As a consequence of the great Weimar Edition, the twentieth century has been flooded with Luther studies. Heinrich Denifle produced the first modern consideration of Luther's works done with meticulous concern for Luther's own writing. But Denifle was only Cochlaeus with footnotes. He sought to prove that Luther was dominated by lust, that the Reformation came solely from his hankering for sexual intercourse, that the theological reasons Luther gave were mere lies to cover his guilt, that the lies were easily refuted, and that Catholics had been perfectly right in condemning him as a heretic.

Denifle wrote at a time when the Catholic Church was under furious attack throughout Europe and the world. Socialism, nationalism, secularism, and the philosophical spirit that had become jaded with nostalgia and romanticism wanted to sweep the Church under the rug of history. Within the Church itself some American Catholics were coming dangerously close to teaching that activity was the way to salvation. And some French scholars were undermining the very foundations of the Church by a radical historical study directed at the origins of Christianity. In that troubled context, Denifle's attack on Luther became a defense of the Church that stood in the world as a champion of decency and right reason against perversion and madness. By studying the righteous judgment of the Church against Luther in the greatest peril the Church had faced in its history, a troubled Catholic might infer the righteous judgment of the Church amid the dangers of the new twentieth century and so be moved with courage and hope to do his religious duty. Protestants naturally enough responded with books that vigorously defended their hero. Denifle forced them not so much into biography as into minute textual analyses to prove that Luther's statements about himself reflected a genuine personal struggle with sin, but not sin conceived as sexual lust. No, the concupiscence Luther talked about meant a selfish desire of the heart to make the self the center of the universe. Denifle did have an incalculable general effect. He made students of Luther pay close attention to the details of Luther's life in their relation to his theology, and he also turned scholarship to a consideration of the flood of works from Luther's pen that had been neglected. Everyone had looked at the ninety-five theses. The Babylonian Captivity of the Church, the Freedom of a Christian, the Address to the Christian Nobility of the German Nation, and some of the devotional works. But now scholars were forced to look at other works that were less inspiring.” [Source: Richard Marius, Luther: A Biography (Philadelphia: J.B. Lippincott Company, 1974), 246-247].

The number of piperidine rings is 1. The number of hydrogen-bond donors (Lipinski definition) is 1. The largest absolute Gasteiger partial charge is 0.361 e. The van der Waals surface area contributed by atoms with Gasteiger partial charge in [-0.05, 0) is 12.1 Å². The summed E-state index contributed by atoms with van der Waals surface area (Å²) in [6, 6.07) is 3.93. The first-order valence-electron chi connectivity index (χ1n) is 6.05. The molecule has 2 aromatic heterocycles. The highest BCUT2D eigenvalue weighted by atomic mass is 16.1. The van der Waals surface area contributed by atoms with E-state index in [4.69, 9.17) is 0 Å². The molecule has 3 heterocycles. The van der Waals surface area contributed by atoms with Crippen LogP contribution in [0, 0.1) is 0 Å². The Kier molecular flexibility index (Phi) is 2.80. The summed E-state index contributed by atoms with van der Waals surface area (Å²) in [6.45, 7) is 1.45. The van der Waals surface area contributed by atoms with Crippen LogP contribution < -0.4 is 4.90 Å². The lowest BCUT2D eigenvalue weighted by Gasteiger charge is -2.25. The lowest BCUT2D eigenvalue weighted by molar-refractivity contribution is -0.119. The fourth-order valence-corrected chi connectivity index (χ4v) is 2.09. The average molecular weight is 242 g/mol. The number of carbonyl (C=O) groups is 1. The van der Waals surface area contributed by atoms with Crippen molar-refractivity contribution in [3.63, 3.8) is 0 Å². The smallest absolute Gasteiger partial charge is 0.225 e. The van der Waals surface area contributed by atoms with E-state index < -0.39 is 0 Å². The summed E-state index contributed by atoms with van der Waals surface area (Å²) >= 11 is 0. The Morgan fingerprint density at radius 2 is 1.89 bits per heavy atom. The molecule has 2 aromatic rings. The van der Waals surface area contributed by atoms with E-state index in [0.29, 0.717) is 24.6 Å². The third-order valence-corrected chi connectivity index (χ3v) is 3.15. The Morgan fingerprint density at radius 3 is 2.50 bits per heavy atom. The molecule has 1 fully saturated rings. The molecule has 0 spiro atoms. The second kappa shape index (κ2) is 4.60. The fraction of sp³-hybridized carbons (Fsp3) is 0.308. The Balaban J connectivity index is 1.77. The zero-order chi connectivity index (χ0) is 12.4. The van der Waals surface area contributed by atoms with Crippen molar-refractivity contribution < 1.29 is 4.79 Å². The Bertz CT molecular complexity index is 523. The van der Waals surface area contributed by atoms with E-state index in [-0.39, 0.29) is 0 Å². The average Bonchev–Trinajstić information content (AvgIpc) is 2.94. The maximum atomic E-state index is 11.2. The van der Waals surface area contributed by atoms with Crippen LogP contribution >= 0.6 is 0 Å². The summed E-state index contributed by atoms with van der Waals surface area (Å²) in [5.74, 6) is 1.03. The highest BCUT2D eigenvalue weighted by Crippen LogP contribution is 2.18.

Far from recommending Denifle’s work, Marius points out its flaws. He notes exactly what I did to Sippo, and also points out that even Catholic scholars are “embarrassed” by Denifle’s work. Marius is indeed correct on the effect that Denifle’s work had on Protestant Luther biographers. It’s the same effect that the modern day anti-Luther Roman Catholic webpages have on me. They provoke me to research. While Catholic scholars were embarrassed by Denifle’s work, my hope in exposing Sippo’s inherent bias against Luther will likewise embarrass the current Catholic apologetic community

1 comment:

centuri0n said...

James: you can't possibly mean that Catholic apologists endorse books they have never read, can you?

You're mad! Completely mad I say!